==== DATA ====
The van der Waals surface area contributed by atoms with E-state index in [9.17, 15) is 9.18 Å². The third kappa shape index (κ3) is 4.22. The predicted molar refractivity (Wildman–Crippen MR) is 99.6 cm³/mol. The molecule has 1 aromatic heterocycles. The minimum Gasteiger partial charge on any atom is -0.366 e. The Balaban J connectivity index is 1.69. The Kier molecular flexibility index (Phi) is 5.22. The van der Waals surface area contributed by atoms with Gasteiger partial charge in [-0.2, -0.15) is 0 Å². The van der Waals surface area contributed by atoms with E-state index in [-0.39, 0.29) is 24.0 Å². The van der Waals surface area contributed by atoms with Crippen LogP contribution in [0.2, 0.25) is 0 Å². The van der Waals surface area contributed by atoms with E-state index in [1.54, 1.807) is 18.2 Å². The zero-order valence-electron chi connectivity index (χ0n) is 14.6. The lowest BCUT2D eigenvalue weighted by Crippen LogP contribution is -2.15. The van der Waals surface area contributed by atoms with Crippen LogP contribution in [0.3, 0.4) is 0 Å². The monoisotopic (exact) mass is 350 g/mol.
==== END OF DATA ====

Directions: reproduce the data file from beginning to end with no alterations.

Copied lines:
The van der Waals surface area contributed by atoms with E-state index in [9.17, 15) is 9.18 Å². The third kappa shape index (κ3) is 4.22. The predicted molar refractivity (Wildman–Crippen MR) is 99.6 cm³/mol. The molecule has 1 aromatic heterocycles. The minimum Gasteiger partial charge on any atom is -0.366 e. The Balaban J connectivity index is 1.69. The Kier molecular flexibility index (Phi) is 5.22. The van der Waals surface area contributed by atoms with Gasteiger partial charge in [-0.2, -0.15) is 0 Å². The van der Waals surface area contributed by atoms with E-state index in [-0.39, 0.29) is 24.0 Å². The van der Waals surface area contributed by atoms with Crippen LogP contribution in [0.2, 0.25) is 0 Å². The van der Waals surface area contributed by atoms with E-state index in [1.54, 1.807) is 18.2 Å². The zero-order valence-electron chi connectivity index (χ0n) is 14.6. The lowest BCUT2D eigenvalue weighted by Crippen LogP contribution is -2.15. The van der Waals surface area contributed by atoms with Crippen LogP contribution in [0.3, 0.4) is 0 Å². The monoisotopic (exact) mass is 350 g/mol.